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Hoffmann, R. A wiki for the life sciences where authorship matters. Nature Genetics (2008)

Native state stabilization by NSAIDs inhibits transthyretin amyloidogenesis from the most common familial disease variants.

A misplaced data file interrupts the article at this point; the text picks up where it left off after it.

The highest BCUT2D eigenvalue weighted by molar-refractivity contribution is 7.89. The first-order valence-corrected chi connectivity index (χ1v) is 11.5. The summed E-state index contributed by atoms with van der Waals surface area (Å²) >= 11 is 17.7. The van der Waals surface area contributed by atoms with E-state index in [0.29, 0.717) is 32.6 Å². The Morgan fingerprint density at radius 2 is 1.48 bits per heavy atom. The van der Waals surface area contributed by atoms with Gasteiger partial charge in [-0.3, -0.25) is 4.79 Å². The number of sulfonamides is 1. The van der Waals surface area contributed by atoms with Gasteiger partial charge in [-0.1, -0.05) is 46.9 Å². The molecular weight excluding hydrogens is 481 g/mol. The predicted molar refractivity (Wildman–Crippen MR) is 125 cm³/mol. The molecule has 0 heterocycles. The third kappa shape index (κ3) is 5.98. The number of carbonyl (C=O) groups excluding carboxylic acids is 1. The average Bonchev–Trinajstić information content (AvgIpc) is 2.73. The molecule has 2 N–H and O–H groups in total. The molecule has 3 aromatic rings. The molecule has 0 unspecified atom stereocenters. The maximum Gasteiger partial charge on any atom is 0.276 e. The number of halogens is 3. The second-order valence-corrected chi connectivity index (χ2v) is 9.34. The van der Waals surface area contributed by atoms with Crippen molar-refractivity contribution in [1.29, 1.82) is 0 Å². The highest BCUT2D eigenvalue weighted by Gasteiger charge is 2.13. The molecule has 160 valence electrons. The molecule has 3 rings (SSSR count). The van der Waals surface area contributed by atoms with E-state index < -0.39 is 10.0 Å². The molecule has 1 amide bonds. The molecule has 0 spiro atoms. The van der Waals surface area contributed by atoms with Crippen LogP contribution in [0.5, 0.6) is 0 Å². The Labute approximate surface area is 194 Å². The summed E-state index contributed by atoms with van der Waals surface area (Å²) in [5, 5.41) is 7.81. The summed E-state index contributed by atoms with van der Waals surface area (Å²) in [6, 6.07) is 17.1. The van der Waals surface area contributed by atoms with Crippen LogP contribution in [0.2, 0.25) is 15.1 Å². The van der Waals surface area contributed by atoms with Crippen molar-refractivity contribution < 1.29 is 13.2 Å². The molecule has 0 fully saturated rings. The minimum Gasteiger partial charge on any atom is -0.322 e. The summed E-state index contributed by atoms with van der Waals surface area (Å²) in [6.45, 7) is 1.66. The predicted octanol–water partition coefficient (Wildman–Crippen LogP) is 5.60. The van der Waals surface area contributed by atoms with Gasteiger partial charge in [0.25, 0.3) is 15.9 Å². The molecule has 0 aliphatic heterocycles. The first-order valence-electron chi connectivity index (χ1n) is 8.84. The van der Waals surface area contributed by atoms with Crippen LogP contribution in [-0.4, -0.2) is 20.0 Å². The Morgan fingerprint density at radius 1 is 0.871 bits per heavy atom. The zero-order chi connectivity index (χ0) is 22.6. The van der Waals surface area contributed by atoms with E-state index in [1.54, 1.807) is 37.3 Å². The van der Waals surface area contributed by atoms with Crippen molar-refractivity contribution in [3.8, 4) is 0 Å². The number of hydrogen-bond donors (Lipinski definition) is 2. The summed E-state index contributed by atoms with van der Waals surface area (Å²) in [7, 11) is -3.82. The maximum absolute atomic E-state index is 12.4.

Transthyretin ( TTR) tetramer dissociation and misfolding affords a monomeric amyloidogenic intermediate that misassembles into aggregates including amyloid fibrils. Amyloidogenesis of wild-type (WT) TTR causes senile systemic amyloidosis (SSA), whereas fibril formation from one of the more than 80 TTR variants leads to familial amyloidosis, typically with earlier onset than SSA. Several nonsteroidal anti-inflammatory drugs (NSAIDs) stabilize the native tetramer, strongly inhibiting TTR amyloid fibril formation in vitro. Structure-based designed NSAID analogs are even more potent amyloid inhibitors. The effectiveness of several NSAIDs, including diclofenac, diflunisal, and flufenamic acid, as well as the diclofenac analog, 2-[(3,5-dichlorophenyl) amino] benzoic acid (inhibitor 1), has been demonstrated against WT TTR amyloidogenesis. Herein, the efficacy of these compounds at preventing acid-induced fibril formation and urea-induced tetramer dissociation of the most common disease-associated TTR variants (V30M, V122I, T60A, L58H, and I84S) was evaluated. Homotetramers of these variants were employed for the studies within, realizing that the tetramers in compound heterozygote patients are normally composed of a mixture of WT and variant subunits. The most common familial TTR variants were stabilized substantially by flufenamic acid and inhibitor 1, and to a lesser extent by diflunisal, against acid-mediated fibril formation and chaotrope denaturation, suggesting that this chemotherapeutic option is viable for patients with familial transthyretin amyloidosis.[1]


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